Tuesday, September 12, 2006

Armadillo Run Review

Armadillo Run, developed and published by Peter Stock.
The Good: Outstanding physics engine with interactive elements, infinite solutions, easy construction, requires some thought, level editor
The Not So Good: Not as many parts as other games, bland graphics
What say you? An entertaining construction-based puzzle game with exceptional physics: 7/8

As computers have become more sophisticated, developers have been including more advanced physics in their games. From the rag-doll effects of first person shooters to realistic aerodynamics in flight simulators, games have progressively gotten closer to simulating real life. Real world physics have found their way into puzzle games as well, bringing Newtonian mechanics to the realm of solving computerized conundrums. In Armadillo Run, you will guide an armadillo/yellow ball from start to finish by constructing various Rube Goldberg–like contraptions.

Armadillo Run concentrates more on the physics of the game than the visual presentation of what’s going on, and consequently features some pretty dull graphics. The backgrounds are solid white (for the most part) and the pieces are exactly what they are (a rope is a rope and not a snake) with no fanciful enhancement. The game is presented in full 3-D, though, and you can watch from the armadillo’s point of view during the puzzle’s execution, which is pretty cool. So while the graphics have no pieces of flair, the 3-D engine saves the game from being totally dreadful in the graphics department. The sound is also frugal to say the least: there are only a few sound effects and no background music. Armadillo Run won’t win any awards for visual or audio presentation, but the minimalist nature of the game shouldn’t be too disappointing for most players.

Each level in Armadillo Run requires you to build a structure to guide your armadillo ball-of-fun to the exit portal, where it must become stationary for around five seconds. You have several materials at your disposal to construct your solutions. There are three surfaces to choose from: inflexible metal, flexible cloth, and bouncy rubber. Each of these materials must be anchored to stationary anchor points through the use of the three supports: inflexible metal bars, flexible rope, and bouncy elastic. See a pattern forming here? You can also use rockets to make stuff fly across the level or otherwise fight against the force of gravity, though they are expensive. You are limited to the amount of money you can spend on each level, which prevents an outrageously complicated solution. You can influence each of the materials by applying (or removing) tension or setting a timer for destruction purposes. The game includes 50 levels of increasing difficulty and has a level editor so that you can come up with your own crazy situations (as many people have already done). The end result is a very satisfying game even with the small number of tools at your disposal. You can create pretty much anything your budget will allow, and the great thing about a game like this is that you can come up with a solution that the puzzle builder never even thought of and still pass the level. It’s this kind of flexibility that results in high value. Some of the solutions are difficult, but the game gives small hints on which way to tailor your solutions. The number of possible ways to solving most of the puzzles varies tremendously, unlike most puzzle games where the only appropriate solution is essentially hard-coded into the game. Armadillo Run also allows for some pretty cool mechanics once you figure out how to make them: rockets, slides, trampolines, you name it, it’s probably possible to build.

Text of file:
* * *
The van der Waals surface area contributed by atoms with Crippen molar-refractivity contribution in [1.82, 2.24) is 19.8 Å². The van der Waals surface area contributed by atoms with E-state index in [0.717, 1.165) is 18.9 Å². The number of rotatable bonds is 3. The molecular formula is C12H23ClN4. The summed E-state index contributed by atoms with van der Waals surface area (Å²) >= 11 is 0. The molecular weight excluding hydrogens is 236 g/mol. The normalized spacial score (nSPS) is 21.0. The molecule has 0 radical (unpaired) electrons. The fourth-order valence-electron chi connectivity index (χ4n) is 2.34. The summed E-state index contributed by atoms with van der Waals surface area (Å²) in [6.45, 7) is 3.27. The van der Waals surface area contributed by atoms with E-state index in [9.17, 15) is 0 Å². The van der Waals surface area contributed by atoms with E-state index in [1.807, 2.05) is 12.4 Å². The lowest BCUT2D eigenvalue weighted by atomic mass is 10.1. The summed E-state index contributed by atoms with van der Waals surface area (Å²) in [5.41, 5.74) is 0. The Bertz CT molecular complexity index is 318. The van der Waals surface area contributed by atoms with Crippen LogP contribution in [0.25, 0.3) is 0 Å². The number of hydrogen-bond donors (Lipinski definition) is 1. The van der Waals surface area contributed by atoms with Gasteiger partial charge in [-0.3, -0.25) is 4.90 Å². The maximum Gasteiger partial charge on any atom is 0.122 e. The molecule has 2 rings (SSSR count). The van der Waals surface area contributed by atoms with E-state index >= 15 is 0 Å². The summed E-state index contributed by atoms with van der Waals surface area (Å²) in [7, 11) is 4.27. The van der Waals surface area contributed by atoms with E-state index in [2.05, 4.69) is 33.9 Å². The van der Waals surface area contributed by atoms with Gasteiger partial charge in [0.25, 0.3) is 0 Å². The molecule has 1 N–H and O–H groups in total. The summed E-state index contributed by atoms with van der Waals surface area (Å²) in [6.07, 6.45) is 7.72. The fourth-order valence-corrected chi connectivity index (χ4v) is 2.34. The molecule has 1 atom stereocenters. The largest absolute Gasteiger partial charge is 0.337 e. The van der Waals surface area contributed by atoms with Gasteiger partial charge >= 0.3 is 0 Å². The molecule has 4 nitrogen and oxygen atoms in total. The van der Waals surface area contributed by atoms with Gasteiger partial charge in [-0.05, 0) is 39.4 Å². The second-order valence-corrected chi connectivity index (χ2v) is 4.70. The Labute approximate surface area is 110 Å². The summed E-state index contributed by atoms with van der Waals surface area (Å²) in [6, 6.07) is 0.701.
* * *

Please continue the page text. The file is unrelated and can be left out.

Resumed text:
Armadillo Run takes its comprehensive physics engine and comes away with a very entertaining puzzle game. The contraptions you come up with all behave as they should, with no wacky collisions or outcomes. Many different solutions are possible, so that removes a lot of the frustration present in most puzzles games of this type. The game’s 50 puzzles (plus a comprehensive and excellent tutorial) are enough to keep you busy for a while, but the community has come strong with many wacky puzzles already available for download. There’s really no reason not to purchase this game, so download the demo and check out this wonderful puzzle game.